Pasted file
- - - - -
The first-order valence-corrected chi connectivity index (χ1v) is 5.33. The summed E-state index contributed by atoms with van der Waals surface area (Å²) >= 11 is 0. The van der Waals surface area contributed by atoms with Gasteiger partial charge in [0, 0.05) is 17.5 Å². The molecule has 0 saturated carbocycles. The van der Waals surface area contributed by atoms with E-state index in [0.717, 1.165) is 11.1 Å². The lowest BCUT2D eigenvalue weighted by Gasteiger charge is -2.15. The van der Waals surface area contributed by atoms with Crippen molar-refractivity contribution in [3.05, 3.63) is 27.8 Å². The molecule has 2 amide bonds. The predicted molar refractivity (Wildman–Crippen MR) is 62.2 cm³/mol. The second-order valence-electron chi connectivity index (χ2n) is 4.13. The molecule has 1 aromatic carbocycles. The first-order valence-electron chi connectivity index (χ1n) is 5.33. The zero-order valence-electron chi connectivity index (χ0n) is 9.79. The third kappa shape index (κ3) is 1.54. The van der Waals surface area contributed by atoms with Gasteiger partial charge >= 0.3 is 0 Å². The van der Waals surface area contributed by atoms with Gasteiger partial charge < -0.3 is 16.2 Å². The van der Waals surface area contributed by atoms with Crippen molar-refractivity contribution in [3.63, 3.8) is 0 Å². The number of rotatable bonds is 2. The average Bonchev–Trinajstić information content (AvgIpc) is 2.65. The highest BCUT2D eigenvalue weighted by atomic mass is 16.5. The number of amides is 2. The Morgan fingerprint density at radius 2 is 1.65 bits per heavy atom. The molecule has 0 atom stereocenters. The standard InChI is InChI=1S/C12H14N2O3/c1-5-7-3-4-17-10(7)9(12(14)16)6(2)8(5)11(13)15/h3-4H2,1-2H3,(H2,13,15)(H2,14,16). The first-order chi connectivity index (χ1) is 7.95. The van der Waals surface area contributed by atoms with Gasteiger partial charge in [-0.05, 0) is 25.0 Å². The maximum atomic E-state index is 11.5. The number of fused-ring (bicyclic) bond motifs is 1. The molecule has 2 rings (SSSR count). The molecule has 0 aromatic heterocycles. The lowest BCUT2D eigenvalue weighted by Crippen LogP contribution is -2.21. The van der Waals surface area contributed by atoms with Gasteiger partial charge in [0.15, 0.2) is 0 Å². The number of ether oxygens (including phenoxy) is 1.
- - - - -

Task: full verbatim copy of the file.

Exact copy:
The first-order valence-corrected chi connectivity index (χ1v) is 5.33. The summed E-state index contributed by atoms with van der Waals surface area (Å²) >= 11 is 0. The van der Waals surface area contributed by atoms with Gasteiger partial charge in [0, 0.05) is 17.5 Å². The molecule has 0 saturated carbocycles. The van der Waals surface area contributed by atoms with E-state index in [0.717, 1.165) is 11.1 Å². The lowest BCUT2D eigenvalue weighted by Gasteiger charge is -2.15. The van der Waals surface area contributed by atoms with Crippen molar-refractivity contribution in [3.05, 3.63) is 27.8 Å². The molecule has 2 amide bonds. The predicted molar refractivity (Wildman–Crippen MR) is 62.2 cm³/mol. The second-order valence-electron chi connectivity index (χ2n) is 4.13. The molecule has 1 aromatic carbocycles. The first-order valence-electron chi connectivity index (χ1n) is 5.33. The zero-order valence-electron chi connectivity index (χ0n) is 9.79. The third kappa shape index (κ3) is 1.54. The van der Waals surface area contributed by atoms with Gasteiger partial charge >= 0.3 is 0 Å². The van der Waals surface area contributed by atoms with Gasteiger partial charge < -0.3 is 16.2 Å². The van der Waals surface area contributed by atoms with Crippen molar-refractivity contribution in [3.63, 3.8) is 0 Å². The number of rotatable bonds is 2. The average Bonchev–Trinajstić information content (AvgIpc) is 2.65. The highest BCUT2D eigenvalue weighted by atomic mass is 16.5. The number of amides is 2. The Morgan fingerprint density at radius 2 is 1.65 bits per heavy atom. The molecule has 0 atom stereocenters. The standard InChI is InChI=1S/C12H14N2O3/c1-5-7-3-4-17-10(7)9(12(14)16)6(2)8(5)11(13)15/h3-4H2,1-2H3,(H2,13,15)(H2,14,16). The first-order chi connectivity index (χ1) is 7.95. The van der Waals surface area contributed by atoms with Gasteiger partial charge in [-0.05, 0) is 25.0 Å². The maximum atomic E-state index is 11.5. The number of fused-ring (bicyclic) bond motifs is 1. The molecule has 2 rings (SSSR count). The molecule has 0 aromatic heterocycles. The lowest BCUT2D eigenvalue weighted by Crippen LogP contribution is -2.21. The van der Waals surface area contributed by atoms with Gasteiger partial charge in [0.15, 0.2) is 0 Å². The number of ether oxygens (including phenoxy) is 1.